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Justinian Lane

More evidence that the tort system isn’t what’s keeping new drugs off the market

It's become popular in certain "reform" circles to argue that fear of lawsuits is what prevents pharmaceuticals from developing new drugs.  Pardon me, new "lifesaving" drugs; the argument always presumes the drugs purportedly not on the market because of the tort system are lifesaving.  They never want to consider the possibility that the tort system kept another Vioxx, or Trasylol, or other defective drug off the market.  But, I digress.

Michael Heller, law professor and author of the new book Gridlock Economy tells us that because of the patent system, a new drug to treat Alzheimer's disease isn't on the market:

Walk us through what you think is your most vivid example of this.

Here’s a life or death example that’s happening right now: A drug company executive tells me he may have a better Alzheimer’s treatment. But to get FDA approval and bring it to market, he has to license dozens and dozens of patents relevant to testing for safety and side effects. So negotiations fail and the Alzheimer’s drug sits on a shelf, even though my informant is confident it could save countless lives and earn billions of dollars.

Very few people or organizations are speaking out against this – against the underuse of property rights. Whom do you lobby for drugs that don’t yet exist or for cures that people can’t yet see? Gridlock, that is, resource underuse, is invisible in comparison with overuse – everyone can see the dramatic results of fisheries being depleted or air being polluted. But with wasteful underuse, the effects are almost always hidden. So when drugs, wireless services, DVDs, and runways go missing, we don’t really have champions ready to set it right. The flip side of gridlock is that it’s one of the great entrepreneurial and political opportunities of our era.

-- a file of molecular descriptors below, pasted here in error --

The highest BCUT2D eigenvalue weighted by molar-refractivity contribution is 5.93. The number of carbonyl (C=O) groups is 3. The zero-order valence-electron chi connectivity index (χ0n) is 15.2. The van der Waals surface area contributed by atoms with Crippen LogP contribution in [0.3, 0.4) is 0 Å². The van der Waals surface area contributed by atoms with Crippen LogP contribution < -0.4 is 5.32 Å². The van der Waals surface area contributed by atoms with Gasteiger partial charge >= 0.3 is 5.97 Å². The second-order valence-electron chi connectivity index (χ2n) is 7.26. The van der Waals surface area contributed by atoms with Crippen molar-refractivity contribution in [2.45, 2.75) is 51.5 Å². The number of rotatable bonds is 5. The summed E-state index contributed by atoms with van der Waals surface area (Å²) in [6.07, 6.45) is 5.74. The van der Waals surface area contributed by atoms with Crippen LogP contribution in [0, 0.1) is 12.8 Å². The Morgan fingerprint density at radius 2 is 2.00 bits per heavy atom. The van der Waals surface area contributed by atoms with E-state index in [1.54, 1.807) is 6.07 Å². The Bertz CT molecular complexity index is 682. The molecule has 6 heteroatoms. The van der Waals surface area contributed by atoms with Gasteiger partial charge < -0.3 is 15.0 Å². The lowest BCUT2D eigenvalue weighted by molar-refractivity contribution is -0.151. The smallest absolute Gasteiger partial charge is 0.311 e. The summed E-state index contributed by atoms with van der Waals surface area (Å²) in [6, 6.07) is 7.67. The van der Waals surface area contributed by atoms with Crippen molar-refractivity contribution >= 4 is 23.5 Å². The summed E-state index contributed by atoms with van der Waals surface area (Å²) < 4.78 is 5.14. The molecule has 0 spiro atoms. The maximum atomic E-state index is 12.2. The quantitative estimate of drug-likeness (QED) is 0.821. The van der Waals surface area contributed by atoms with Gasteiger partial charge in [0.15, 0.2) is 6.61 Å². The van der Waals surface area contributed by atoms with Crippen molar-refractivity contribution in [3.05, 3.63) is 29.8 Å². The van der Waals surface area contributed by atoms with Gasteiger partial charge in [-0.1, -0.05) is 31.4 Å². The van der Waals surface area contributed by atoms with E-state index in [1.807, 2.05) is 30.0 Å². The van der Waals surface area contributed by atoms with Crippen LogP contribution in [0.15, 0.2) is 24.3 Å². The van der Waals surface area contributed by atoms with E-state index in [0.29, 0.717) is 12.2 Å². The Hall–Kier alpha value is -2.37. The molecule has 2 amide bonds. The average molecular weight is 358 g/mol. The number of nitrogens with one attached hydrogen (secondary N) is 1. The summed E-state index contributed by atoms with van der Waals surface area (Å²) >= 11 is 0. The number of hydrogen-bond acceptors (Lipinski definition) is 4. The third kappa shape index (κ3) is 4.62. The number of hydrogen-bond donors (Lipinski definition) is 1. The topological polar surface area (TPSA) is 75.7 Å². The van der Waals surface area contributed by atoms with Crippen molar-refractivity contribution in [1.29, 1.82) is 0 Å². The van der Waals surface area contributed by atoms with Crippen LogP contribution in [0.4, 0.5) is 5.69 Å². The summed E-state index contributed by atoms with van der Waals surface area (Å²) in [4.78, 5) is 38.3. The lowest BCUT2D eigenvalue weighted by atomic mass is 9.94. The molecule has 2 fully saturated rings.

Well, I’d think that if a pharmaceutical company can’t get a drug made due to overly restrictive patent regulations, they’d certainly take this to Congress, right?

It’s interesting. One of the most lobbied bills in recent years is the Patent Reform Act, which has now been killed three times. On that bill, Big Pharma was on the side of protecting the current old-style patent laws, not reforming them. On the one hand, they’re concerned about the bringing forth the next drug, but they’re more concerned with protecting their existing patents, about fending off generics. It’s not a left/right issue. Both Orrin Hatch (R-UT) and Patrick Leahy (D-VT) are sponsoring the bill. There must be room to strike a deal: on the one hand, protect the interests of small inventors and ensure the ability of drugmakers to earn a profit; on the other let the rest of high-tech America fairly and efficiently assemble the resources needed for next-generation innovation.

Source: Law Blog - WSJ.com : Michael Heller and the Perils of Too Much Ownership

The fact that pharma will support legislation that keeps new "lifesaving drugs" from coming to market in order to protect existing revenue streams strongly suggests that pharma is more interested in protecting profits than patients, doesn't it?

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Posted at 11:46 AM, Jul 22, 2008 in Pharmaceuticals
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